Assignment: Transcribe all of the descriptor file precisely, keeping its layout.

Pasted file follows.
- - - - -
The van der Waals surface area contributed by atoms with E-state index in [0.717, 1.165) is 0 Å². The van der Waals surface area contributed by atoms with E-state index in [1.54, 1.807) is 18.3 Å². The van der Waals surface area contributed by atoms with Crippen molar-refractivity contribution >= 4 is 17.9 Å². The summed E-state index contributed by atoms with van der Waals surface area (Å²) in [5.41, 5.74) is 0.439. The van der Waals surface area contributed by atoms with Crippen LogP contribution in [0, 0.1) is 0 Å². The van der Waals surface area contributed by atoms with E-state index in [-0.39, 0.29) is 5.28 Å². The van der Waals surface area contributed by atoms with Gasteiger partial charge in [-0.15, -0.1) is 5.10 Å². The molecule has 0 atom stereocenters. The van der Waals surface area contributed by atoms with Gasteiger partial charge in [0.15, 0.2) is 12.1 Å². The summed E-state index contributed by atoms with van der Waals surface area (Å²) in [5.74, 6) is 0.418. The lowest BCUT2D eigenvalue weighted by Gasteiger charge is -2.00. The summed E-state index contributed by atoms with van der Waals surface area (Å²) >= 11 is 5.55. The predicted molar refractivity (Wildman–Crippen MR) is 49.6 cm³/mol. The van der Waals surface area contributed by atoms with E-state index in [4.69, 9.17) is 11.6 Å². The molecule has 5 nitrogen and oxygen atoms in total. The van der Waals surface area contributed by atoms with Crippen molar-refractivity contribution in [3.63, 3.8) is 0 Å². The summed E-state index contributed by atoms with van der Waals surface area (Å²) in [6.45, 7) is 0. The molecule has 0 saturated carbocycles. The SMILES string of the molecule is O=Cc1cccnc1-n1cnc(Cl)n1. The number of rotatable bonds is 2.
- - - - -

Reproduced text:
The van der Waals surface area contributed by atoms with E-state index in [0.717, 1.165) is 0 Å². The van der Waals surface area contributed by atoms with E-state index in [1.54, 1.807) is 18.3 Å². The van der Waals surface area contributed by atoms with Crippen molar-refractivity contribution >= 4 is 17.9 Å². The summed E-state index contributed by atoms with van der Waals surface area (Å²) in [5.41, 5.74) is 0.439. The van der Waals surface area contributed by atoms with Crippen LogP contribution in [0, 0.1) is 0 Å². The van der Waals surface area contributed by atoms with E-state index in [-0.39, 0.29) is 5.28 Å². The van der Waals surface area contributed by atoms with Gasteiger partial charge in [-0.15, -0.1) is 5.10 Å². The molecule has 0 atom stereocenters. The van der Waals surface area contributed by atoms with Gasteiger partial charge in [0.15, 0.2) is 12.1 Å². The summed E-state index contributed by atoms with van der Waals surface area (Å²) in [5.74, 6) is 0.418. The lowest BCUT2D eigenvalue weighted by Gasteiger charge is -2.00. The summed E-state index contributed by atoms with van der Waals surface area (Å²) >= 11 is 5.55. The predicted molar refractivity (Wildman–Crippen MR) is 49.6 cm³/mol. The van der Waals surface area contributed by atoms with E-state index in [4.69, 9.17) is 11.6 Å². The molecule has 5 nitrogen and oxygen atoms in total. The van der Waals surface area contributed by atoms with Crippen molar-refractivity contribution in [3.63, 3.8) is 0 Å². The summed E-state index contributed by atoms with van der Waals surface area (Å²) in [6.45, 7) is 0. The molecule has 0 saturated carbocycles. The SMILES string of the molecule is O=Cc1cccnc1-n1cnc(Cl)n1. The number of rotatable bonds is 2.